Since 2000, the US population has grown from 282 million to 331 million people. That’s a pretty large boost in a population needing health insurance, but thanks to many factors — including the Affordable Care Act which was signed into law in 2010 — the number of uninsured Americans has declined from 38.7 million in 2000 to 26.1 million in 2019.
With a larger population to insure, you might think that healthcare providers could lower their rates, and therefore decrease premiums and out-of-pocket expenses, right? Wrong.
Alternative Reimbursement: You Can’t Pay Less For Healthcare Unless You Pay Less For Healthcare
Thursday, June 10, 2021, 2:00 PM ET / 11:00 AM ET
The only way to pay LESS for healthcare is to pay LESS for healthcare. This simple statement sounds obvious but is ignored by most employers as reflected in their health benefits. For years, we have depended on the carriers to negotiate the price we pay for healthcare, having a more direct and transparent reimbursement (provider compensation model) is the key to immediately lowering your health benefits cost.
In a post-COVID world, even zero change in employees’ healthcare costs will likely still result in them spending a greater percentage of their income on healthcare. Why? Most household incomes are down so the focus shouldn’t be on maintaining the status quo, but on fighting to reduce overall costs and expenditures.
If you’ve been insured for the past two decades, you know that costs are only going up. Both premiums and out-of-pocket — even for covered services — have continued to rise, while the number of uninsured has continued to decrease. This doesn’t make sense and it is leading to serious consequences.
With millions more covered, there are millions more who think their care will be paid for, but it is often not the case. Because insurers are shifting the burden of cost to patients, even in-network care can result in bills patients didn’t expect and simply can’t pay.
According to a Federal Reserve Report in 2018, about 40% of respondents wouldn’t be able to come up with $400 for an unexpected expense. This explains why over half of medical debt that is sent to collections is for less than $600. Currently, 32% of American workers have medical debt, and half of them have defaulted on it.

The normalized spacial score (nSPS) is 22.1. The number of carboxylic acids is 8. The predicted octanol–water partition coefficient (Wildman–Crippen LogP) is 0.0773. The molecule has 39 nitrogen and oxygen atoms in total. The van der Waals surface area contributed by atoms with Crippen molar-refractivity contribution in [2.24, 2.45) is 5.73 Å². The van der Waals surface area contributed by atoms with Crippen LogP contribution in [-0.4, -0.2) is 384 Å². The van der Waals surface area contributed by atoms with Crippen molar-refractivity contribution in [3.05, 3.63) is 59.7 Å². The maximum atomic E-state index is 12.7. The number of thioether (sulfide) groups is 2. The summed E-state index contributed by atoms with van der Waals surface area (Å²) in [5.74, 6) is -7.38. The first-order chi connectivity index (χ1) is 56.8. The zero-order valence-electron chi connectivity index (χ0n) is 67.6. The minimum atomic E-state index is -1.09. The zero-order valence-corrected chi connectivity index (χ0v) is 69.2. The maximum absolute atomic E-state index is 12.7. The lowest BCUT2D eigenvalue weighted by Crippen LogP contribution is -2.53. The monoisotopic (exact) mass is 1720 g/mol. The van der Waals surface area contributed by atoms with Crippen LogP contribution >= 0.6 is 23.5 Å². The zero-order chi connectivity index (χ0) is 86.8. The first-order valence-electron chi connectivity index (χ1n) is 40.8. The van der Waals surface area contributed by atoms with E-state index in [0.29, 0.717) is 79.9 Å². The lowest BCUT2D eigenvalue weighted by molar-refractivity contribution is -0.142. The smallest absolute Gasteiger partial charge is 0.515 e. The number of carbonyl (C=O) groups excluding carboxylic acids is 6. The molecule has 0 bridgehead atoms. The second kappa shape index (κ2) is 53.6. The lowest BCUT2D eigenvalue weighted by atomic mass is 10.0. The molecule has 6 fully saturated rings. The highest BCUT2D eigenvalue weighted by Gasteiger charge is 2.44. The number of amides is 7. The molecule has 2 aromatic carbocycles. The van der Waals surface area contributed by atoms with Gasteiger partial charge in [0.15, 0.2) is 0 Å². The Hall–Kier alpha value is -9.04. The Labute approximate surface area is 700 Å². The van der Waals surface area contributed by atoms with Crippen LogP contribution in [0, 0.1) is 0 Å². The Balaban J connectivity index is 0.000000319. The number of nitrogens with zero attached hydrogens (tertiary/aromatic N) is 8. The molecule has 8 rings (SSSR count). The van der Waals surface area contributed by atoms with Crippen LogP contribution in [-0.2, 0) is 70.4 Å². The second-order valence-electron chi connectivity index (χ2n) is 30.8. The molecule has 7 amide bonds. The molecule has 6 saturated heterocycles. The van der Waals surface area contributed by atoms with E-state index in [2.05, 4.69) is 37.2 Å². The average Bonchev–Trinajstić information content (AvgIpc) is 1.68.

As this problem continues to grow, hospitals have had to turn into collections agencies, but despite their persistence, 67% of out-of-pocket expenses go unpaid. This is clearly unsustainable, which is why healthcare providers are trying alternative payment methods. Two that are gaining in popularity are paying the deductible up front and offering cash discounts.
Paying the deductible up front is exactly what it sounds like: before receiving care, you pay your entire deductible, allowing the care provider to ensure they won’t be chasing you for out-of-pocket expenses and allowing them to send any costs beyond that to your insurance provider.
As many people can’t afford to pay their entire deductible in advance, providers are also offering cash discounts. Instead of waiting to see what you owe when going through insurance, providers will give you upfront pricing and a decrease in cost, if you pay them directly. This can save you thousands of dollars and are often offered with payment plans that can make large bills more manageable.
Even better than potentially saving money, where insurance makes you choose from their select group of in-network providers, cash and the discount it offers is accepted everywhere so you can choose exactly who you want for your treatment.
As insurance companies have grown, they seem to care less and less about lowering costs or improving care for the insured. This results in more people falling into debt and more care providers being stuck without payment. By exploring alternative reimbursements, care providers ensure they’ll have their bills paid and patients get better care for less money.
That’s a real win-win.